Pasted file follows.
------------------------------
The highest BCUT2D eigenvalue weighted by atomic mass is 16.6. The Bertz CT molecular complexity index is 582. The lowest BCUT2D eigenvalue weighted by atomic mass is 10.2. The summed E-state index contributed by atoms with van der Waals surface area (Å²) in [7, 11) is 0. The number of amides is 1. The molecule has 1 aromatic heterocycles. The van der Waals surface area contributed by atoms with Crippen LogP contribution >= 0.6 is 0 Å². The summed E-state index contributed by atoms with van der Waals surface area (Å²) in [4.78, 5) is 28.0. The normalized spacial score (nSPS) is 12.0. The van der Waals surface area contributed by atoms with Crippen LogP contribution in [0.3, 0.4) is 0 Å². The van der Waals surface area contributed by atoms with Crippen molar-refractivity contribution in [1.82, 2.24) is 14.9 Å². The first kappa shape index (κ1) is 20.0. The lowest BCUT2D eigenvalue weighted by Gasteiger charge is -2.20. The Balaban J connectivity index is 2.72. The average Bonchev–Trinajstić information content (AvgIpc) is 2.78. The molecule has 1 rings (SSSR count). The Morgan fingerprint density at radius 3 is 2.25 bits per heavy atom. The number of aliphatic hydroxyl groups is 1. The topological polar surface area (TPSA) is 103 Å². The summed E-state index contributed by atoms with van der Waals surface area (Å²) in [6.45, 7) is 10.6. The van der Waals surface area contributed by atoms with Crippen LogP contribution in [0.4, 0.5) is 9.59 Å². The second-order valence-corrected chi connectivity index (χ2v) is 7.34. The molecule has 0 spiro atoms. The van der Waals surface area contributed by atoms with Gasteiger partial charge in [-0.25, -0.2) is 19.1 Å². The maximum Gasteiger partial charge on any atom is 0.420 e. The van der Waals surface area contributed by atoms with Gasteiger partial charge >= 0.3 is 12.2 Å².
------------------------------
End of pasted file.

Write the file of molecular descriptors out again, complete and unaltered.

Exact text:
The highest BCUT2D eigenvalue weighted by atomic mass is 16.6. The Bertz CT molecular complexity index is 582. The lowest BCUT2D eigenvalue weighted by atomic mass is 10.2. The summed E-state index contributed by atoms with van der Waals surface area (Å²) in [7, 11) is 0. The number of amides is 1. The molecule has 1 aromatic heterocycles. The van der Waals surface area contributed by atoms with Crippen LogP contribution >= 0.6 is 0 Å². The summed E-state index contributed by atoms with van der Waals surface area (Å²) in [4.78, 5) is 28.0. The normalized spacial score (nSPS) is 12.0. The van der Waals surface area contributed by atoms with Crippen LogP contribution in [0.3, 0.4) is 0 Å². The van der Waals surface area contributed by atoms with Crippen molar-refractivity contribution in [1.82, 2.24) is 14.9 Å². The first kappa shape index (κ1) is 20.0. The lowest BCUT2D eigenvalue weighted by Gasteiger charge is -2.20. The Balaban J connectivity index is 2.72. The average Bonchev–Trinajstić information content (AvgIpc) is 2.78. The molecule has 1 rings (SSSR count). The Morgan fingerprint density at radius 3 is 2.25 bits per heavy atom. The number of aliphatic hydroxyl groups is 1. The topological polar surface area (TPSA) is 103 Å². The summed E-state index contributed by atoms with van der Waals surface area (Å²) in [6.45, 7) is 10.6. The van der Waals surface area contributed by atoms with Crippen LogP contribution in [0.4, 0.5) is 9.59 Å². The second-order valence-corrected chi connectivity index (χ2v) is 7.34. The molecule has 0 spiro atoms. The van der Waals surface area contributed by atoms with Gasteiger partial charge in [-0.25, -0.2) is 19.1 Å². The maximum Gasteiger partial charge on any atom is 0.420 e. The van der Waals surface area contributed by atoms with Gasteiger partial charge >= 0.3 is 12.2 Å².